Constantinople did not become rich and powerful overnight. Initially, Constantine allowed Constantinople to maintain a lower status than Rome. But as he invested time, energy and money into the city, there could be no doubt that he intended to make it his sole capital. One of the measures that Constantine took to attract new settlers was the offering of land grants. He began his massive rebuilding program for Constantinople in 324. Apart from secular buildings, Constantinople was to have many churches as well. On May 11, 330, Constantine dedicated his new capital to God. Constantinople would be the capital of the Byzantine Empire for the next 1,000 years. 8
The administration of Constantine the Great
Constantine’s time at the court of Diocletian left a deep impression on him which in turn influenced his own administration. Firstly, he introduced Diocletian’s oriental court rituals into his own court. But he went further and made them more elaborate. By emphasizing the sacredness of his court ceremonies, Constantine was likening his own court to the heavenly Christian court. 9
Secondly, Constantine prudently adopted and adapted, where necessary, the reforms and administration that Diocletian left behind. For instance, he utilized the existing separation of power between the provincial military and civilian officials. But he went further by limiting their powers to prevent them from rebelling against him. 10
Thirdly, he reorganized the central government to establish firmer control over his empire. In the process he abolished some offices, changed the job scope of others and created many new offices for his government. All these measures were for the sake of imperial unity. 11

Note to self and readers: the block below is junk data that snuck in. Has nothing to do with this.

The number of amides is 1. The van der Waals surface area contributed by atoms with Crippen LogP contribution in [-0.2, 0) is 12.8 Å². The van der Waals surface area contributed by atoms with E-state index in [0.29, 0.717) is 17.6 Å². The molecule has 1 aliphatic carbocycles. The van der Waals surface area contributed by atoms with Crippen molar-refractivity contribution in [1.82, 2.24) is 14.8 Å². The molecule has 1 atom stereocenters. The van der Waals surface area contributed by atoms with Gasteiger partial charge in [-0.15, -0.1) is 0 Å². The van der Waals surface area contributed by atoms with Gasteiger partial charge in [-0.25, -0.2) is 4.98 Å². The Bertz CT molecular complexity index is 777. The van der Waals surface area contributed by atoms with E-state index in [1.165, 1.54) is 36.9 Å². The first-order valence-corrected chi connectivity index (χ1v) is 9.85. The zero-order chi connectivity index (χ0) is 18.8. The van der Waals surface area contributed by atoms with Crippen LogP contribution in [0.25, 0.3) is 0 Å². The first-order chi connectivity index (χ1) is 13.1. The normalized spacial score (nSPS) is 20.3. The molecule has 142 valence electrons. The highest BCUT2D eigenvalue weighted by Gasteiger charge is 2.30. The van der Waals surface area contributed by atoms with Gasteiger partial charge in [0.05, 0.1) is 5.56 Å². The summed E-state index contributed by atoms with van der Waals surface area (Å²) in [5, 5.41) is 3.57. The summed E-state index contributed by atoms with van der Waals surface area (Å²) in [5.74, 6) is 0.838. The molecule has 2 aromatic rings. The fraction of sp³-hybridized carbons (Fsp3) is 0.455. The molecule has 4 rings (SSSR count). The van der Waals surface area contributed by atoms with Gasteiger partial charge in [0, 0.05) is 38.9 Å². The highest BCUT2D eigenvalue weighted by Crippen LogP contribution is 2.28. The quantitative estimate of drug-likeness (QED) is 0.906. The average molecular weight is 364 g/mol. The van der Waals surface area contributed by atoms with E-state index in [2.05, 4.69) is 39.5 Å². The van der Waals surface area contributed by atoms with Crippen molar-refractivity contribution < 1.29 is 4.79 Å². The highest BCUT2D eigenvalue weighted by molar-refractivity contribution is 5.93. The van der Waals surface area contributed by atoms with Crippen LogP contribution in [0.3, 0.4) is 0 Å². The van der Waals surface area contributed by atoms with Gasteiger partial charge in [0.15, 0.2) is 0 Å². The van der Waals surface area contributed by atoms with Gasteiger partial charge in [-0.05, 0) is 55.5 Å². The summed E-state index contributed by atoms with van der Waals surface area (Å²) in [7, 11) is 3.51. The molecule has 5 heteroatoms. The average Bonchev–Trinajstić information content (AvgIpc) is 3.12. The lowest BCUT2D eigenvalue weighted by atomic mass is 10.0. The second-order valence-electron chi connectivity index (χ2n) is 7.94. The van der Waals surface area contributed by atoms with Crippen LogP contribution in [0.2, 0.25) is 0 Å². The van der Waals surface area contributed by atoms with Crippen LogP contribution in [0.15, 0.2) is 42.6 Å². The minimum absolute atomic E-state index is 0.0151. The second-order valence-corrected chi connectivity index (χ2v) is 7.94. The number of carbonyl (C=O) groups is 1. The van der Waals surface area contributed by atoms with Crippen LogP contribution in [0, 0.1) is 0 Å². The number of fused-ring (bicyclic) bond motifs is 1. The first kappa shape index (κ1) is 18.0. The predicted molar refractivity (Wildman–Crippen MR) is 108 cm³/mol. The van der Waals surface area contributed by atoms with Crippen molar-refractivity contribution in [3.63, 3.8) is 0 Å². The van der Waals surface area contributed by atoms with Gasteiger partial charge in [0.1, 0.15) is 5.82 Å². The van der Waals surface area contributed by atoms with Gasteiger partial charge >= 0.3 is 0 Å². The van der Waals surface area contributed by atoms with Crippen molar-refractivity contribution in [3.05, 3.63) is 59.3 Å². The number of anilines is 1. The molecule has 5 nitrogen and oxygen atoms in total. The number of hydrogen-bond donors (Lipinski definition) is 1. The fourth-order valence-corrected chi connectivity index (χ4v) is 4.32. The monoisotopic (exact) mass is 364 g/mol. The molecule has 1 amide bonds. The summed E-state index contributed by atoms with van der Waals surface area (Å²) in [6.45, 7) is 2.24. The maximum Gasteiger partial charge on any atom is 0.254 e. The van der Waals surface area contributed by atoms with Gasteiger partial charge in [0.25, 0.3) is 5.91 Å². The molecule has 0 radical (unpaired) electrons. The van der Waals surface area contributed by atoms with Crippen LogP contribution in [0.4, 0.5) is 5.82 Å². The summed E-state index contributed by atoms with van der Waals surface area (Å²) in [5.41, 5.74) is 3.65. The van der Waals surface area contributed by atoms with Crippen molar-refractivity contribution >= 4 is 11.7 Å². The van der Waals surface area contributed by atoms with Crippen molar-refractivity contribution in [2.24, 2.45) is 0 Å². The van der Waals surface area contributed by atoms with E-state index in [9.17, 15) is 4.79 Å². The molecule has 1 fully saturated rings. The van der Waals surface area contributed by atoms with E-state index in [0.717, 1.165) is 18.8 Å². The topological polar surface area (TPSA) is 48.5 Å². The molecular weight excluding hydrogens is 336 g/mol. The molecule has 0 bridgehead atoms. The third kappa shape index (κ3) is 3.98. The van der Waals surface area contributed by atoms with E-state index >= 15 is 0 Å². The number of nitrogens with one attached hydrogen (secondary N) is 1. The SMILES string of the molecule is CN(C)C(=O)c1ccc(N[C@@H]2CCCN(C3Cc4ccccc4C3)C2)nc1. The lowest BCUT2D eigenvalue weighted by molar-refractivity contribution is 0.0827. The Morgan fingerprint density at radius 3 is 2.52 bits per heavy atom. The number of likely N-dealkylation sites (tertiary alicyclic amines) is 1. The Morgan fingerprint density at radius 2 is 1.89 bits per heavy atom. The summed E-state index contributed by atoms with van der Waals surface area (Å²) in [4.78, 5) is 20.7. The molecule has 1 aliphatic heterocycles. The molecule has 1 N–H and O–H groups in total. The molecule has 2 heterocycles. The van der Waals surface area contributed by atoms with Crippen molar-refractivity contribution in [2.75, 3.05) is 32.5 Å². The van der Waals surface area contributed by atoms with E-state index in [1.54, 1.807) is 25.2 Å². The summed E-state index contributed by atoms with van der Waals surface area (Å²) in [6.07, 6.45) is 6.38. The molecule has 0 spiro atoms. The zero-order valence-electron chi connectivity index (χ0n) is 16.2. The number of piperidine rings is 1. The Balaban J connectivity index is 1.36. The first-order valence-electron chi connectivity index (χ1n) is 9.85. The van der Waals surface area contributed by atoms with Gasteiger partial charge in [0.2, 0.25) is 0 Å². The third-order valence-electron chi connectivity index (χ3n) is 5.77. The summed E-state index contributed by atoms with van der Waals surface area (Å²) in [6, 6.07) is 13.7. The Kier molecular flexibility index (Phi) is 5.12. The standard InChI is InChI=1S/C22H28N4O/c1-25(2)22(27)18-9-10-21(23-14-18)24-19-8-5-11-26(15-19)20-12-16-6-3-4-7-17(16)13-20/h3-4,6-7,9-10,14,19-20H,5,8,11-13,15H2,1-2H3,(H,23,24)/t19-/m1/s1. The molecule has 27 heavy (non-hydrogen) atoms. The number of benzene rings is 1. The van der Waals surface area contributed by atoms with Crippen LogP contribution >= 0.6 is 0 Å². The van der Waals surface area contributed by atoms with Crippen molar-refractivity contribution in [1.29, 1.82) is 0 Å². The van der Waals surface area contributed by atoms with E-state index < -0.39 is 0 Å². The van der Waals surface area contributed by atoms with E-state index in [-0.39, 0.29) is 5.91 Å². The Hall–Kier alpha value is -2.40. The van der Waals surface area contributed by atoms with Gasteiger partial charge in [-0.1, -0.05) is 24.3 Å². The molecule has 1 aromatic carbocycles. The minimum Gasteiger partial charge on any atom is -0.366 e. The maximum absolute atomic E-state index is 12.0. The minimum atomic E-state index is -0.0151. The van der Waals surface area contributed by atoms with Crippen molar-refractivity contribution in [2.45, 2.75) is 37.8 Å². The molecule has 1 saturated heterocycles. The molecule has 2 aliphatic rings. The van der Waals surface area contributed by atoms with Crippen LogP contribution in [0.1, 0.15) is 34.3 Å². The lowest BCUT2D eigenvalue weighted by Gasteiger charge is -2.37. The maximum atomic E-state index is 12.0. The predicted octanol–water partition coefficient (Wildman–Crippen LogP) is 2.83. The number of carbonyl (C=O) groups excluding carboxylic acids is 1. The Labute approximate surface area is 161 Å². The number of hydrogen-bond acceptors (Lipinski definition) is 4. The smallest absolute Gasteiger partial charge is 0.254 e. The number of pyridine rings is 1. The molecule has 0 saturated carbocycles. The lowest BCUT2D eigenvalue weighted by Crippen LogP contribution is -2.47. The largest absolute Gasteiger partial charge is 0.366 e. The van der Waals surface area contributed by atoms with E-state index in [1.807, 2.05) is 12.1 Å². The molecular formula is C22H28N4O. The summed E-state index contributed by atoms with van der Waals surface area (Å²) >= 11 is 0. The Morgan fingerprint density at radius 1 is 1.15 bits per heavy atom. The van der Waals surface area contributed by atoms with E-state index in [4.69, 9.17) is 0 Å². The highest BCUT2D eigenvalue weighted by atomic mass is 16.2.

Fourthly, Diocletian introduced a gold coinage during his reign which Constantine found useful. He then introduced his own gold coinage at a slightly lower weight, known as the solidus. Using the treasures he had seized from Licinius and the pagan temples, Constantine minted many of his new coins. The solidus would last as a means of payment for the next 700 years. The drawback was that Constantine’s monetary system tended to benefit the rich over the poor. 12
Constantine’s army, bureaucracy, Christian patronage and charity, and general extravagance required huge amounts of money to maintain. The result was high taxes which caused extreme hardship for the lower classes. Left with no alternative, many people turned to crime as they struggled to survive. Corruption and bribery also existed to complicate matters. Despite Constantine’s attempts to address these problems through legislation, he failed to make a difference. 13
Constantine and his building projects
Emperors generally embarked on massive building programmes to glorify their reign. Unsurprisingly, Constantine’s secular and ecclesiastical buildings reflected his love for extravagance and pomp. 14
His secular building projects took place throughout the empire. He invested time and energy to restore Rome, the ancient capital. There he built baths, basilicas and even repaired the Circus Maximus. He also left his mark in Trier, Puteoli, North Africa and even had an aqueduct repaired on the Cumaean Gulf to ensure the supply of drinking water. 15